I've never done a list before, but here's my seven tips from using Twitter to provide customer service and online help and support. What are yours?
Listen with empathy. Try not to hear what you think a customer said and simply re-interpret it in your own words. Really try to understand what they're saying through their tone of voice, their level of frustration, their sense of being let down. Don't try to convince them otherwise.
Try to think of something similar that has happened to you - how did you feel about it? And remember: it's not personal, it's not about you; keep your focus on simply resolving the problem at hand.
Be upfront. Don't try to fudge an answer. Social media is about being open, honest and transparent. That's a hard act to follow all the time. If you don't know the answer to a question, say so. But don't forget you can always ask a colleague or someone else on Twitter for help or advice.
Don't be a victim. Yes, you work for a company, and yes the customer is usually, but not always right (did I say that?!). Sometimes, however, there's absolutely nothing you can do for a customer. It can be a difficult line to follow between company policy and customer expectation.
There's no easy way to tell them, and they're probably not going to be in the mood to hear you say so. But it's even worse if you simply don't say anything. Imagine if it were you?
Be helpful. Look for opportunities to help people out there. If it means recommending a competitor's product or service, so be it. A customer may go wherever they want to based on price, but they'll often come back based on a memorable experience or thoughtful service.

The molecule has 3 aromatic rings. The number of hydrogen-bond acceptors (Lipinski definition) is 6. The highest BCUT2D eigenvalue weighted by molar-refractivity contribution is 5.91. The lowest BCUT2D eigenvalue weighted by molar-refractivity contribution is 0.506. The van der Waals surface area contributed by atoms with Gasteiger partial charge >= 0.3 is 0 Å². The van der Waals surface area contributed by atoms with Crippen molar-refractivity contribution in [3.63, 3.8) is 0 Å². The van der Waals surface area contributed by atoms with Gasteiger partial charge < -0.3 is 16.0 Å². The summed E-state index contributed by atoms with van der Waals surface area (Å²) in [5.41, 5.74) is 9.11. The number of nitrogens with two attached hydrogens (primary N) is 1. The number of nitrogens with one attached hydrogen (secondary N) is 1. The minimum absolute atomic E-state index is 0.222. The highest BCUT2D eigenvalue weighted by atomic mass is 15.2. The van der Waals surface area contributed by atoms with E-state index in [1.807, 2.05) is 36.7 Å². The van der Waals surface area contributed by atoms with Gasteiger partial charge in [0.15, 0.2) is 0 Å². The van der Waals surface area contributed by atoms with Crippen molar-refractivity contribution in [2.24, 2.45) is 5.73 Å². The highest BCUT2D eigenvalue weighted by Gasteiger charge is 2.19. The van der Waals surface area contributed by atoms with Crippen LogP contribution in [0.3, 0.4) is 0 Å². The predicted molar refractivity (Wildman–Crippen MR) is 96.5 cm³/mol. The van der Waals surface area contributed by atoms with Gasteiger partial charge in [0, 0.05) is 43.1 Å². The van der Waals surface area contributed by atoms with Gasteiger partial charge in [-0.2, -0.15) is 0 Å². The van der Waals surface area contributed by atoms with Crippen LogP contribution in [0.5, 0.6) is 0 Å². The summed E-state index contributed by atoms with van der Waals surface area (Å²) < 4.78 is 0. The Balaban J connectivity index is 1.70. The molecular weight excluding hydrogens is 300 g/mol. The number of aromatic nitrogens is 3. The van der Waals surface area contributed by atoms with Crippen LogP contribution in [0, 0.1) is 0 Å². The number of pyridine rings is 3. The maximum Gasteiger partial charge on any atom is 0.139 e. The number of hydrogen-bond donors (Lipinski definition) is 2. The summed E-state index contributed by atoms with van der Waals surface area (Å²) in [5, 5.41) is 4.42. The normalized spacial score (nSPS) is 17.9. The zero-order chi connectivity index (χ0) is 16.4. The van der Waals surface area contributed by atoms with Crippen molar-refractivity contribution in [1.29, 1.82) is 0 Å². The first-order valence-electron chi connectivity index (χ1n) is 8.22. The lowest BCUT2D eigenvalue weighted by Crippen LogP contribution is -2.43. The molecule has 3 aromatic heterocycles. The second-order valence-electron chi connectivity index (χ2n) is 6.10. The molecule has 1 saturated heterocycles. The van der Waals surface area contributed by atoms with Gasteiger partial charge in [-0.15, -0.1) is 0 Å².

Go fishing. It wasn't me who came up with the 'fishing' analogy, but I think it's an apt one. For the last decade or so, we've focussed our attention and resources on our company web site, and we've assumed that our customers will flock there.
Social media has changed the digital landscape forever and enabled each one of us to create our own spaces, networks and pathways. For a company, it means that we have to now go to where our customers and potential customers are, we have to seek them and their problems out, we have to engage with them on their terms and in their territories.
Customers can complain, seek advice or ask questions wherever they want and in whatever format they want: Twitter, blogs, Facebook, Friendfeed, YouTube, Audioboo, and yes, a company web site.
Don't be afraid to follow in others' footsteps. Customer service via Twitter is a whole new world for all of us. It's evolving all the time, but there are great examples out there to follow: BestBuy and Twelpforce, Frank Eliason at ComCast, Zappos, as well as some great examples from the UK (please feel free to add to the list).
If you want to try something out, no matter how small it is - do. Whether it's simply tweeting a link to a useful piece of information, letting your customers know stock availability or service downtime - it doesn't really matter. It's only from trying that you'll know. Twitter is one of those things that until you actually try it out, it makes little sense whatsoever.
You're not alone. Social media by its very nature is social: it's about people, meeting others, helping others, breaking down barriers, working together, collaborating, sharing... It encapsulates so many things that we as individuals and businesses strive to achieve and very often don't. Whether it's a fad, or whether it's called Twitter, Facebook, Friendfeed or Posterous, doesn't really matter.
What matters is to take the best characteristics of each of these and see how you can apply it to your business in a relevant and meaningful way that allows you to not only engage with your customers, but have a real conversation with them about things that matter to all of us.